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How to Raise a Gentle Man

Sarah Chana Radcliffe M. ED., C. PSYCH.

We’ve all heard of divorces occurring due to abuse. But who are these abusers and how did they become such awful husbands? Can you ensure that your own son will not be abusive one day? Learn the strategies needed to raise gentle men.

Wednesday, March 19, 2014

Abusive tendencies are often blamed upon mental illness. However, only a small proportion of abusive men suffer from mental illness. Indeed, when mental health disorders are at the root of the problem, proper treatment sometimes provides a complete remedy.

But when there is no apparent “reason” for engaging in controlling, intimidating, abusive, and mind-destroying behaviors, the remedy is often much more elusive. Why would anyone act so cruelly?

In many cases, the root of such abusive behaviors in marriage is emotional vulnerability developed in a painful childhood. In fact, those whose deep insecurity leads them to experience frequent and rapid feelings of shame are most at risk.

This abusive man may have been bullied by parents, siblings, schoolmates, teachers, or others. Now he puffs himself up defensively, ruthlessly attacking a woman who accidentally or purposely bruises his fragile sense of self. Perhaps she forgot to do something for him or didn’t remember something he told her. Perhaps she wanted to do something her own way. Maybe she made an unkind remark or was impatient.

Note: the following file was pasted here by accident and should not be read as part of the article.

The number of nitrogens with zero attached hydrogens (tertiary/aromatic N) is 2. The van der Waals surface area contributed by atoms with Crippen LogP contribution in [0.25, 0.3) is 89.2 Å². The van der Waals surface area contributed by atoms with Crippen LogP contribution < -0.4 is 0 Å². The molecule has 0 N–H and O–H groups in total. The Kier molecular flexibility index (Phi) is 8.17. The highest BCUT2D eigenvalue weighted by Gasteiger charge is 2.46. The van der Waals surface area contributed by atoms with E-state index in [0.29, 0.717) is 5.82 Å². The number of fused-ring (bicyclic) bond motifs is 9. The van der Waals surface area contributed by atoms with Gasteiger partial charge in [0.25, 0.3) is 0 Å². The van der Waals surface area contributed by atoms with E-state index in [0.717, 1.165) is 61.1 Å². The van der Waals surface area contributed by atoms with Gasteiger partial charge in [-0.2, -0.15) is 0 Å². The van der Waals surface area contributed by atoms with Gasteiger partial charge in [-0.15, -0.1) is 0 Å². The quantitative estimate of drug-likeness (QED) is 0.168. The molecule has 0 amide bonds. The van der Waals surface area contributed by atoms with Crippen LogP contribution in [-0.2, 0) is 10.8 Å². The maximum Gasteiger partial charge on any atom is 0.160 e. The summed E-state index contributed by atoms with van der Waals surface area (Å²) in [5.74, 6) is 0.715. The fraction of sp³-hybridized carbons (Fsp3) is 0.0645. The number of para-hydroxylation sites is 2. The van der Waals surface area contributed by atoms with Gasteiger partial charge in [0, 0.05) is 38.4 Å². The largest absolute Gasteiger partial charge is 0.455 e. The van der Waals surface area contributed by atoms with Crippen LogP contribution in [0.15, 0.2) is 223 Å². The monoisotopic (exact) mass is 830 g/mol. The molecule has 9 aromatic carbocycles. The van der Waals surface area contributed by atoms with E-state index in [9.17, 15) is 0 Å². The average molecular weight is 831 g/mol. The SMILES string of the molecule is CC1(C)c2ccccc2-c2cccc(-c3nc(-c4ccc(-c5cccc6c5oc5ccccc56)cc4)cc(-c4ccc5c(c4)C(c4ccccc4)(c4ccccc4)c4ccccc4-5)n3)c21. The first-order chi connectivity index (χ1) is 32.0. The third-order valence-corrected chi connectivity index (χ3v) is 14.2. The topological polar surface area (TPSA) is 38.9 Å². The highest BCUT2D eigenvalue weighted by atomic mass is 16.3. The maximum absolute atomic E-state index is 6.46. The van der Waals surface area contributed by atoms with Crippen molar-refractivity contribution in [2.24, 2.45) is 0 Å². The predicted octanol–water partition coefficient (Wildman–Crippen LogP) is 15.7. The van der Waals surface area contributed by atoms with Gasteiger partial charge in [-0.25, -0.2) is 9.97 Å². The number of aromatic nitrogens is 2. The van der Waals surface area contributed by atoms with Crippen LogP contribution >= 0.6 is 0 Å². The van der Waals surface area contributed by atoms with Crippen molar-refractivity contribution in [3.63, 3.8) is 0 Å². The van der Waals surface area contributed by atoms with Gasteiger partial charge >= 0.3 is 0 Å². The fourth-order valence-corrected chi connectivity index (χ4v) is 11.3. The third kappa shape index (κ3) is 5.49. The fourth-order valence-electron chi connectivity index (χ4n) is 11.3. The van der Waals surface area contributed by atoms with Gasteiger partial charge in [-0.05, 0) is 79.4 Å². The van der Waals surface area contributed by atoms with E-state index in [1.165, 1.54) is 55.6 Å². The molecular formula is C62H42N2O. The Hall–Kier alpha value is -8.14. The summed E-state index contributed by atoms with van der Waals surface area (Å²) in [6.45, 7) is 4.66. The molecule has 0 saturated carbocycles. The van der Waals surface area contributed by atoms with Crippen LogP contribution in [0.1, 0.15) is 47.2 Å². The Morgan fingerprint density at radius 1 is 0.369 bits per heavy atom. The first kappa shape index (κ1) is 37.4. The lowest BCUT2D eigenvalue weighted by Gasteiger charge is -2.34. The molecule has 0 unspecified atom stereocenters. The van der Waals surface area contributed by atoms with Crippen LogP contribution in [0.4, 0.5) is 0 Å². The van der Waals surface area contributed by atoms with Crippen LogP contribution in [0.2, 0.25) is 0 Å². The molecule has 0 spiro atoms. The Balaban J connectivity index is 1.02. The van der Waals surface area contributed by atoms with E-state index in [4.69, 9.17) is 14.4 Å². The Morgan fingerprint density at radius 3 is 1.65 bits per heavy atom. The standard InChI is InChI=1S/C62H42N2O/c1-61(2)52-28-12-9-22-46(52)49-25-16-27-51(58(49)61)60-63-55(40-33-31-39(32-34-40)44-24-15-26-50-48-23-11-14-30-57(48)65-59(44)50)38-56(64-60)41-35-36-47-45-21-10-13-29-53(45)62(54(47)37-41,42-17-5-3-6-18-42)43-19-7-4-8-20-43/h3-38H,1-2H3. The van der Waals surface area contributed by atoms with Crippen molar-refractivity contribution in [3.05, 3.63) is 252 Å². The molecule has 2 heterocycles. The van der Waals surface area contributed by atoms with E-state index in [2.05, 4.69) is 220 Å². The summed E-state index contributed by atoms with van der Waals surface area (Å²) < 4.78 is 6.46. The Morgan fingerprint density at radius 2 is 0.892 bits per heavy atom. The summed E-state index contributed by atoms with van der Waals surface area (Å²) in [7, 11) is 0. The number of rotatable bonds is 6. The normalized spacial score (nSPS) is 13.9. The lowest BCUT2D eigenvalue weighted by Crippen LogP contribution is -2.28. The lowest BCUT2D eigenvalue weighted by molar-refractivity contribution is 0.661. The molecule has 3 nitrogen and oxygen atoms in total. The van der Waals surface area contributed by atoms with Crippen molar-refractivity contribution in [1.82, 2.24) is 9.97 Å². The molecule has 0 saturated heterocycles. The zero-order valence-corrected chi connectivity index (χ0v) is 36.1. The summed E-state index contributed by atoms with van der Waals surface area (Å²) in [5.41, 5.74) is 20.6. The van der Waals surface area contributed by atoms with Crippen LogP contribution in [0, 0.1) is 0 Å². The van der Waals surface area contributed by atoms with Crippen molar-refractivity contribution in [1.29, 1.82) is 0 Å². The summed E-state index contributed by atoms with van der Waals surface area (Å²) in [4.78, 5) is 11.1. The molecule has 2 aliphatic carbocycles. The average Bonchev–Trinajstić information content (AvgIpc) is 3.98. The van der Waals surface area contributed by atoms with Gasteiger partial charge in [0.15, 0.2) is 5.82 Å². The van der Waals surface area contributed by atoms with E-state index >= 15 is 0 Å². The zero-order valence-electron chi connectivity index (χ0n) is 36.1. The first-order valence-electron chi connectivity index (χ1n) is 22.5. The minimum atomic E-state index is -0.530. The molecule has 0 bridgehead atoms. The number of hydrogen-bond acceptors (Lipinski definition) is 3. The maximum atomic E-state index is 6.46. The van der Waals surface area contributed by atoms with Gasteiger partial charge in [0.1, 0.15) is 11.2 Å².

Whatever the threat to his sense of wellbeing, the young man responds with excessive rage. No one — certainly not his wife — will ever make him suffer again the humiliation and helplessness he felt when he was young. Naturally, his aggressive posture works very poorly in marriage, leading all too often to a traumatic divorce.

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